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The Hidden Cost of Doing Business: State and Local Tax Consequences of Mergers & Acquisitions

Thomas M. Frascella
Thomas M. Frascella Director, Tax Strategies, State & Local Tax Group Leader

State and local tax consequences of mergers and acquisitionsThe growth of an organization through mergers and acquisitions can be an exciting time; however, there are often a significant number of state and local tax considerations that could derail the expected benefits arising from the event. Awareness of potential issues and how they will be handled is critical and should be discussed with the team involved in the acquisition before it becomes a problem.

Whether buying the stock or assets of an existing corporation or merging your business into another business to create operational synergies, each transaction can trigger a state or local tax consequence, the impact of which should not be minimized. Knowing about these issues ahead of time will allow the organization the opportunity to deal with them on a proactive basis and guarantee that the seller is part of the resolution, either through an appropriately drafted indemnification or by structuring the deal differently. Failure to address these issues during the planning period could result in significant liabilities that would need to be dealt with in the future, possibly after the time has passed to seek a remedy from the seller.

Examples of areas that should be examined for potential impact are:

  • The expansion of business activity into new states as the result of the acquisition of assets and whether those states impose a tax on net worth and income.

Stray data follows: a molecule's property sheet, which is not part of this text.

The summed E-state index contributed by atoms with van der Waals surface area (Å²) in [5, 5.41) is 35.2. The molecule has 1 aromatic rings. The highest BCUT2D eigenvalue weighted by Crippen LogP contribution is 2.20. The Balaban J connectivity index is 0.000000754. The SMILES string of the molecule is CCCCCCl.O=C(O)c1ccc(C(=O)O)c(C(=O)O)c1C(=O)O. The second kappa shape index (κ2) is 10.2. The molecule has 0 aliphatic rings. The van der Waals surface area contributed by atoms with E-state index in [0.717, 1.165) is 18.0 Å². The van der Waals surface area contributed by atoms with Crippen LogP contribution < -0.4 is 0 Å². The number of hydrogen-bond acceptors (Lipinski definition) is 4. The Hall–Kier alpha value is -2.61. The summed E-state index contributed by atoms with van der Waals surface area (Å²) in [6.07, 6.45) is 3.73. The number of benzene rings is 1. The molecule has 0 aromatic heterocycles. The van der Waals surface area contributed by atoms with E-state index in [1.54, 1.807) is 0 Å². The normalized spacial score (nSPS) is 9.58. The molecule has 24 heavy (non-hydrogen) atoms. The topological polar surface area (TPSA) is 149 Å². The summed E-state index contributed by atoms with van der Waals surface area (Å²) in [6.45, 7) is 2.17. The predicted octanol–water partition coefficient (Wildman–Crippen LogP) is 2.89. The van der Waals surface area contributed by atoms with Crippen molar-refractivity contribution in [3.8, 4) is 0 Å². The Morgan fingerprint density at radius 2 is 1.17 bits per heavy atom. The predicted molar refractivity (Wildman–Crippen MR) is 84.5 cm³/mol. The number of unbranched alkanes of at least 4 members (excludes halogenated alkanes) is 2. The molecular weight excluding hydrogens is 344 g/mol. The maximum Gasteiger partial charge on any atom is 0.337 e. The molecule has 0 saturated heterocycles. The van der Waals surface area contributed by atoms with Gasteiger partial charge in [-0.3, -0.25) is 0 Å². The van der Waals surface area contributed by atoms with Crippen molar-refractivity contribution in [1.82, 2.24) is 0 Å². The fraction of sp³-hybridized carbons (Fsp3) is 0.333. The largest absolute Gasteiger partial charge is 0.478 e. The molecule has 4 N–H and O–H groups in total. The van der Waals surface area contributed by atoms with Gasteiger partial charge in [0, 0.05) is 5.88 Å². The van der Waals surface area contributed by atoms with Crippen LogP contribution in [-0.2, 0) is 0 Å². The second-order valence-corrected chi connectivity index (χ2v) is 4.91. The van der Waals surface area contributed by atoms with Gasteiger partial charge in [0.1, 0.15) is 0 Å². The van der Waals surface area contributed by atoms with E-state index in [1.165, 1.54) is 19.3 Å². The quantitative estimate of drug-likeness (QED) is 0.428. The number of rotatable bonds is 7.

• The creation of a new entity to house the acquired assets could lead to trapped income in high tax jurisdictions. Alternatively, the use of debt to acquire the assets could lead to trapped losses if the company operates in a state that does not permit a combined filing with the other operating entities.
  • The creation of intellectual property arising from the acquisition could create unintentional state tax filings if the intellectual property is used to produce a stream of income.
  • The survival of tax attributes, such as net operating loss carry forwards, when either merging existing operating entities or acquiring the stock of a target company.

These are just a few of the state tax considerations that should be addressed when contemplating a significant change in the life cycle of a business enterprise. Proactively addressing these issues during the planning stage will minimize any surprises.

Thomas M. Frascella can be reached at 215.441.4600 or Email.

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Thomas M. Frascella

Thomas M. Frascella

Director, Tax Strategies, State & Local Tax Group Leader

State and Local Tax Services Specialist

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